United Tops $1.5 Billion in 1999 Rentals

GREENWICH, Conn. - United Rentals became the first company to top the $1 billion rental revenue mark with $1.58 billion in 1999 rental revenue, and $2.23 billion in total revenue, company officials said, an 82 percent increase from 1998.

United's Q4 1999 revenues were $669 million, $469 million from rentals. Same-store growth was 18.1 percent for Q4 and 22.1 percent for the year. Net income for the year was $153.4 million, and earnings were $1.65 per diluted share, a 65 percent increase from 1998. Dollar utilization for Q4 was a record 63.5 percent, according to vice chairman and chief operations officer Wayland Hicks.

Hicks also announced significant increases in United's national accounts program with $89 million in revenue from national accounts, and more than $175 million projected for 2000. Hicks said the number of national accounts increased from 203 to 562 in 1999 and the average revenue per account more than doubled.

United chairman and CEO Brad Jacobs said $47 million in the fourth quarter - about 10 percent of rental revenue - came from sharing equipment among branches, a sign that the company is reaping the benefits of consolidation (see story at left).

Shares of United Rentals, NationsRent, NES, Neff and Hertz were all trading at half - and in some cases one-third - their 52-week highs as of late March.

GREENWICH, Conn. - United Rentals is reaping the benefits of consolidation by reducing its vendors and cutting costs in equipment purchases and other services, chairman and CEO Brad Jacobs told RER. The cost-cutting should save the company $150 million this year, Jacobs said.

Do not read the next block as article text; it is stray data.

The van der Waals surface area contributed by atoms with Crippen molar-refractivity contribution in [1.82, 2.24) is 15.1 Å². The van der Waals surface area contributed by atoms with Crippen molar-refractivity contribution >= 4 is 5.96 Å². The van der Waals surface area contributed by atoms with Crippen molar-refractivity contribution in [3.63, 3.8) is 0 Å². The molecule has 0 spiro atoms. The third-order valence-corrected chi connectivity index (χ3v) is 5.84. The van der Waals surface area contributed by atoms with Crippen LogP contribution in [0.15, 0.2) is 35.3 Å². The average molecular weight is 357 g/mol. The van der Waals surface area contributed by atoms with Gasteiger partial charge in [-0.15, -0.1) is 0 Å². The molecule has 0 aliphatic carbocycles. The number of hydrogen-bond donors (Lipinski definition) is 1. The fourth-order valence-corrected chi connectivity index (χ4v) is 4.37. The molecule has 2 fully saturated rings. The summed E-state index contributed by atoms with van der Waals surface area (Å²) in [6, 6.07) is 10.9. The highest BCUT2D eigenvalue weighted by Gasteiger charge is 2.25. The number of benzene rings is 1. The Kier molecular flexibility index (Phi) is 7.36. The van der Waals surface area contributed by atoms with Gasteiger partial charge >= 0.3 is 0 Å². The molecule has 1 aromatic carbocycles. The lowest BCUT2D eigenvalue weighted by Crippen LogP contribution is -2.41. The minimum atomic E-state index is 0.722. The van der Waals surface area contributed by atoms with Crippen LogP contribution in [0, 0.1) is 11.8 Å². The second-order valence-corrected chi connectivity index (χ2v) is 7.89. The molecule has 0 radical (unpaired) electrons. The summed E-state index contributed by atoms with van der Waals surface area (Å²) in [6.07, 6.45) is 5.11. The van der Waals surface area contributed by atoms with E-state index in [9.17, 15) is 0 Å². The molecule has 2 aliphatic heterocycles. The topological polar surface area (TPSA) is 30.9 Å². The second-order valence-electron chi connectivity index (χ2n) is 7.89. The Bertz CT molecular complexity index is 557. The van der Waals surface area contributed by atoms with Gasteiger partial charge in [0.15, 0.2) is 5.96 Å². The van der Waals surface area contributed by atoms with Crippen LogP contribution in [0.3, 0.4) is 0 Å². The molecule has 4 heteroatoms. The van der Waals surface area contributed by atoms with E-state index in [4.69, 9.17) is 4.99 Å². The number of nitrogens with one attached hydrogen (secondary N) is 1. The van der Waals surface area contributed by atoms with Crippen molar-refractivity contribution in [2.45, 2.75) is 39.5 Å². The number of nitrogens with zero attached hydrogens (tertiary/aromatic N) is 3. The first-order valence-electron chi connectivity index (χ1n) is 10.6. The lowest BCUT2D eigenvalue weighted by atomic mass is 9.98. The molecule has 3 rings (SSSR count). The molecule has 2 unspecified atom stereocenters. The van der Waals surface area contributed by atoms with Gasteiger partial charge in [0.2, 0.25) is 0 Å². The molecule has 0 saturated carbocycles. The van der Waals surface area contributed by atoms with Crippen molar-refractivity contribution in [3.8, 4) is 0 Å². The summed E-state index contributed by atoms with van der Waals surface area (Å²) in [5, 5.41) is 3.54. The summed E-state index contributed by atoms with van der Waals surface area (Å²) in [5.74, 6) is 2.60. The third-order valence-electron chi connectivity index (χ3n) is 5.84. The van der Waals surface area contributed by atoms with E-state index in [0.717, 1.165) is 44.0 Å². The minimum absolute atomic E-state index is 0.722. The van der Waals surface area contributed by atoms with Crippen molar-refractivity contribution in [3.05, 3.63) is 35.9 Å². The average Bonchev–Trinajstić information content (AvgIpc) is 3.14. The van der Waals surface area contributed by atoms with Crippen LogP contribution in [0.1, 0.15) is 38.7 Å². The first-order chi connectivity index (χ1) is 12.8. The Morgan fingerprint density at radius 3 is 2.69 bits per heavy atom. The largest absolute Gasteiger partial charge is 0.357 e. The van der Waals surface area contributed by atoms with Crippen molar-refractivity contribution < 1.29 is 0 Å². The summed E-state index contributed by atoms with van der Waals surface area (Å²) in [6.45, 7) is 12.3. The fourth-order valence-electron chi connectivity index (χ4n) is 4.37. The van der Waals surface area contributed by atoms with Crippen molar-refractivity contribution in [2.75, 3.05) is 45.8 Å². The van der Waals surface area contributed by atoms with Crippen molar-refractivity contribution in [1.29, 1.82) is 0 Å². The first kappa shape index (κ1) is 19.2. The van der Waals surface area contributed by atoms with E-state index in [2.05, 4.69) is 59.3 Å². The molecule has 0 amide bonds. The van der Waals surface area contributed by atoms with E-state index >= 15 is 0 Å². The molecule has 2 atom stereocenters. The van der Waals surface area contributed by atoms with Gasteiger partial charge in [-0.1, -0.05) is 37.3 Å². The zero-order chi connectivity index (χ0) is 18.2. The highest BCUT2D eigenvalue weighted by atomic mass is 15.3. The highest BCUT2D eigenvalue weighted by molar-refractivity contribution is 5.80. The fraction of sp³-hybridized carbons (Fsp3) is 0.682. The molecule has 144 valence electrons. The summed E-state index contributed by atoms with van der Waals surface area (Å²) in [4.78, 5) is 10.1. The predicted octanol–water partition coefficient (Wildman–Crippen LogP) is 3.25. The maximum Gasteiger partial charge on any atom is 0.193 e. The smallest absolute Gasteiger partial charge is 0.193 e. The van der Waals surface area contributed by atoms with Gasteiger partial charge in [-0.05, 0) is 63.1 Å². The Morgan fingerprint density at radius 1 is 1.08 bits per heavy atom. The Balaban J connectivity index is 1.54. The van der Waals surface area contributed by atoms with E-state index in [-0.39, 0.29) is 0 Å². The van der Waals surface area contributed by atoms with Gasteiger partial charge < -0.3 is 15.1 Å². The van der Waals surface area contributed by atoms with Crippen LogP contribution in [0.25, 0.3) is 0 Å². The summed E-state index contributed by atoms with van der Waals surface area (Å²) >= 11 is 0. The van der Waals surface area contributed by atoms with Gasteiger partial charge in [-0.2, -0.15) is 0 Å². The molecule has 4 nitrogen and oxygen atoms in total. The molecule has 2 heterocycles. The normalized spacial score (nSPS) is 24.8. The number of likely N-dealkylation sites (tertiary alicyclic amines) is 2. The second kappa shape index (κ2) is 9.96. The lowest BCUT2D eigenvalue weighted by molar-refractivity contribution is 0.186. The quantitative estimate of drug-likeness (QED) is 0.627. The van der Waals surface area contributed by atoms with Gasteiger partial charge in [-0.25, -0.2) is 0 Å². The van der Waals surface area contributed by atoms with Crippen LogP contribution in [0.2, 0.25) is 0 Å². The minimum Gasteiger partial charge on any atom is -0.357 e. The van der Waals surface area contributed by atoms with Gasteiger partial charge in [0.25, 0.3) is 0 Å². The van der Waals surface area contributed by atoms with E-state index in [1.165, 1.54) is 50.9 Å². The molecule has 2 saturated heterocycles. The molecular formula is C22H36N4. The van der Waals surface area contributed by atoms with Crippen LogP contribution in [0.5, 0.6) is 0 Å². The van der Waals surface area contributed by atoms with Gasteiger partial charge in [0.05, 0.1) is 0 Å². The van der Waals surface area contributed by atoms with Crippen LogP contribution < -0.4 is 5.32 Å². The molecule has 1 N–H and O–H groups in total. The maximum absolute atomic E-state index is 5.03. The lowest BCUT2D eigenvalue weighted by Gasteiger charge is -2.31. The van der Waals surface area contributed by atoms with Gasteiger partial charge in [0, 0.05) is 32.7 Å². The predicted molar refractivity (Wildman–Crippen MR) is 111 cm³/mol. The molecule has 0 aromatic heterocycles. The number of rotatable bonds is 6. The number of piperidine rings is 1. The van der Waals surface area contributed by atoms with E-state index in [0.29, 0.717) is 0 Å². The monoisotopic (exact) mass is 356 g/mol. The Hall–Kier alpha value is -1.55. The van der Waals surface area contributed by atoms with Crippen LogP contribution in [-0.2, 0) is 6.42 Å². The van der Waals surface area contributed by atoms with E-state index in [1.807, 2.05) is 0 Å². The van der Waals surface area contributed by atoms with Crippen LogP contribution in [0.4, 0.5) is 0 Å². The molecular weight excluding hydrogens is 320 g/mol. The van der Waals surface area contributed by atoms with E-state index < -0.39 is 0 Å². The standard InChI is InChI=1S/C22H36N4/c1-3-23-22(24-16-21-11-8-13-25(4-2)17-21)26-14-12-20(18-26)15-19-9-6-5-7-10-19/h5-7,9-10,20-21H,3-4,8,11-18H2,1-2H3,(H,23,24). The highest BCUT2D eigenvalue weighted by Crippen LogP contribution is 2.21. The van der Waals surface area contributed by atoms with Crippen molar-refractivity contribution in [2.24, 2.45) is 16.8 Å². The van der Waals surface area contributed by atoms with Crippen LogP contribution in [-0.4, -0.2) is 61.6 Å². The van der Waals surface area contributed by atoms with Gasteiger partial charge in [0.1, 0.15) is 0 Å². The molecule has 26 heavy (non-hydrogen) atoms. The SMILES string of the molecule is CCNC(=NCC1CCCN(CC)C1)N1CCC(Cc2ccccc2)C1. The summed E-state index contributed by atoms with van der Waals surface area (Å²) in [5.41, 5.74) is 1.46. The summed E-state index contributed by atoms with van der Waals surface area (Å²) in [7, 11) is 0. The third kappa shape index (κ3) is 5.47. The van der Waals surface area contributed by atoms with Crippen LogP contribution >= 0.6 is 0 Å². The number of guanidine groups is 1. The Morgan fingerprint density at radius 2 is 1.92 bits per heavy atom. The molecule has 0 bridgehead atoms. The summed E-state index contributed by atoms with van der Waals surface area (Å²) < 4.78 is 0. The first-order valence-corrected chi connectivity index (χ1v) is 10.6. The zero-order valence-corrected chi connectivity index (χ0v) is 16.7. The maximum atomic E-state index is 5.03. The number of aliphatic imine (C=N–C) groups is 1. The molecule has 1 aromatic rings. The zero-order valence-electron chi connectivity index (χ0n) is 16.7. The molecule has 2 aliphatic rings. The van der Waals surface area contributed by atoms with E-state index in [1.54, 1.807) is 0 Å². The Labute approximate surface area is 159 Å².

In equipment purchases, United has chosen its preferred vendors in several equipment categories. In air compressors, United went from seven suppliers to one, now buying almost exclusively from Sullair. United reduced its skid-steer loader vendors from 12 to two, now dividing business between Bobcat and Skat Trak. In mini-excavators, United went from 12 to three - Bobcat, Scat Trak and Takeuchi.

In the ride-on compaction categories, United reduced from eight suppliers to one - Bomag. The company went from 11 to four in reach forklifts, signing with Skat Trak, Gradall, Lull and Terex. JLG, Genie and Skyjack will be United's three aerial work platform vendors.

Jacobs added that United plans to reduce its 72 light-equipment supplier base to five and will make final decisions in those categories shortly. And United has reduced its diamond-blade vendor base from 150 to two - Diamond Products and Cushioncut.

United has been able to reduce costs by consolidating its expenditures in other areas as well. Jacobs said the company used 54 travel agents, a service that will now be handled by one agency. And United is working on reducing its office supply vendor base from 46 to one.

United also last month announced 15 acquisitions. In addition to the previously reported acquisitions of RDO Rentals; Burch-Lowe's RentSource division; Nationwide Equipment, a division of SkyReach Equipment; and Oklahoma Shoring and Steel Plate Rental, Oklahoma City, United bought single-location firms Beeline Rentals, Reading, Pa.; Waco Equipment, West Yarmouth, Mass.; Flasher of Kansas, Wichita, Kan.; North Sound Equipment, Bellingham, Wash.; and Tri-State Equipment, Toledo, Ohio.

Additional acquisitions were Brown's Rental Equipment Co., Fort Worth, Texas (four locations); SESCO, Sioux City, Iowa (four locations); Hennessey Equipment, Mills Bay, British Columbia (three locations); Rentals Unlimited, Lebanon, Pa. (two locations); The Dell Brothers, Kingston, Mass. (two locations); and Remsberg Tent Rentals, Frederick, Md. (two locations).

United also has a letter of intent backlog of 18 companies with 27 branches and total revenues of $80 million. It now has 702 locations in 45 states, six Canadian provinces and Mexico.

Hide comments


  • Allowed HTML tags: <em> <strong> <blockquote> <br> <p>

Plain text

  • No HTML tags allowed.
  • Web page addresses and e-mail addresses turn into links automatically.
  • Lines and paragraphs break automatically.